DC: You have chaired numerous successful events: what do you consider to be your greatest event to date?
SL: It would be impossible to choose just one event – I’ve loved them all.
DC: What causes you the most stress when chairing a fundraiser?
SL: Probably the weather! But fundamentally, the stress of chairing the Opera Ball is ‘good’ stress to me. I enjoy the entire process, particularly when I’m working with the Opera Ball team, which always includes the host Embassy staff, to find solutions together for the myriad of issues that invariably crop up.
DC: What’s the best advice you’ve received about chairing a fundraiser?
SL: There are two great pieces of advice that I follow and share whenever asked; the first is to choose a charity that is close to your heart. These events are very time consuming, and take a lot of effort and consideration, and if you’re not fully committed to the idea behind the effort, it might not be a worthwhile experience for you. Second, when event time comes, enjoy every minute of it!
DC: What role does the Diplomatic Community play in the events you chair?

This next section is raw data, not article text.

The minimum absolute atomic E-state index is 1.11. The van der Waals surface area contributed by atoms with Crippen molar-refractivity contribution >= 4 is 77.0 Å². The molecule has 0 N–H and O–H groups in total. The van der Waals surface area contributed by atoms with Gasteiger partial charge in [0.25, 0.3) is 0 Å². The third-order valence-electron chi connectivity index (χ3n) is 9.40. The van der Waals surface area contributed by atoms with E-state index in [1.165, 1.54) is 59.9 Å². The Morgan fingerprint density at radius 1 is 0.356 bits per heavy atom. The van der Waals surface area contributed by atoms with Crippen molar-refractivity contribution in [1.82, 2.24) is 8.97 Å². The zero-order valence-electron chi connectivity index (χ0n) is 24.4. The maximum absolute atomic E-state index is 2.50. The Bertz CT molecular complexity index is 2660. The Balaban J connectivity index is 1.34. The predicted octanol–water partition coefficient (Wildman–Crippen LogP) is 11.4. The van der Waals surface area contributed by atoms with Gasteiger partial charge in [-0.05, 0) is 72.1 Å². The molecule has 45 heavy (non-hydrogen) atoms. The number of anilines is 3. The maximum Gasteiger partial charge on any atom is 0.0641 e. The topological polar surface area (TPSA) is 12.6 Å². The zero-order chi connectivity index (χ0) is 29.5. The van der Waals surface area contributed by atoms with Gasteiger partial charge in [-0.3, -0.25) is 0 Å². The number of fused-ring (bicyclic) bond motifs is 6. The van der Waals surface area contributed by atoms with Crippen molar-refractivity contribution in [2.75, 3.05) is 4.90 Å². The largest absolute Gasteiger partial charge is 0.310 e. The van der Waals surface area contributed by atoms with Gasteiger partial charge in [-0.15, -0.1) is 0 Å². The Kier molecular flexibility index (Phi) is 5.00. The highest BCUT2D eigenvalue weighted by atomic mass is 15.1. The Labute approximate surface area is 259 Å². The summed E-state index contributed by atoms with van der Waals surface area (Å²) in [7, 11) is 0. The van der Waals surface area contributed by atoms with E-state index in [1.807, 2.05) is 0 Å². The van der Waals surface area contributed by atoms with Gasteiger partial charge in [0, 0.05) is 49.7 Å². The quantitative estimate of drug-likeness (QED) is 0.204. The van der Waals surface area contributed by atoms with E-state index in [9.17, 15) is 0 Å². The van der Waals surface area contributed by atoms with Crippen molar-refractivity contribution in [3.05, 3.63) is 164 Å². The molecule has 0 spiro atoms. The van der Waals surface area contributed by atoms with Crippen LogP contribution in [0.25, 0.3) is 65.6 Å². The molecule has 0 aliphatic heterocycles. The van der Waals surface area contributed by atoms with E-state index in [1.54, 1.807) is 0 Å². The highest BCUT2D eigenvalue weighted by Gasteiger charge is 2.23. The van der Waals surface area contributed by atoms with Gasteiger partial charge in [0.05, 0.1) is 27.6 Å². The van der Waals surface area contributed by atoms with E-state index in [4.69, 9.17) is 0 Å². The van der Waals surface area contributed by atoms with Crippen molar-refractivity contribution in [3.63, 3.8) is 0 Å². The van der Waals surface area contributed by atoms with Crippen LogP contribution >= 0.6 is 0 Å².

SL: The Diplomatic community has an integral role in the Opera Ball; numerous embassies and their Ambassadors participate with us to make the Ball the unique event that it is. Opera Ball guests always begin the evening by dining at an embassy or Ambassadorial residence for a lavish dinner experience with an Ambassador, the Ambassador’s spouse, and several Washington notables among the Ambassador’s guests. The Diplomatic community has been very generous and gracious to the Opera Ball in this regard. Once dinner is over, guests gather at one host embassy to continue the evening’s revelry. That host embassy, and its’ cultures and traditions, play a paramount role in dictating the themes and direction for the Opera Ball gathering. As a result, the Ball offers a great opportunity for the diplomatic community, and all of Washington society, including attendees from our city’s academic, artistic, political, social and business communities, to experience and enjoy the host embassy’s cultural uniqueness.
DC: Why is it important for the Diplomatic Community to interact with Washington’s society? How does the Opera factor in these relationships?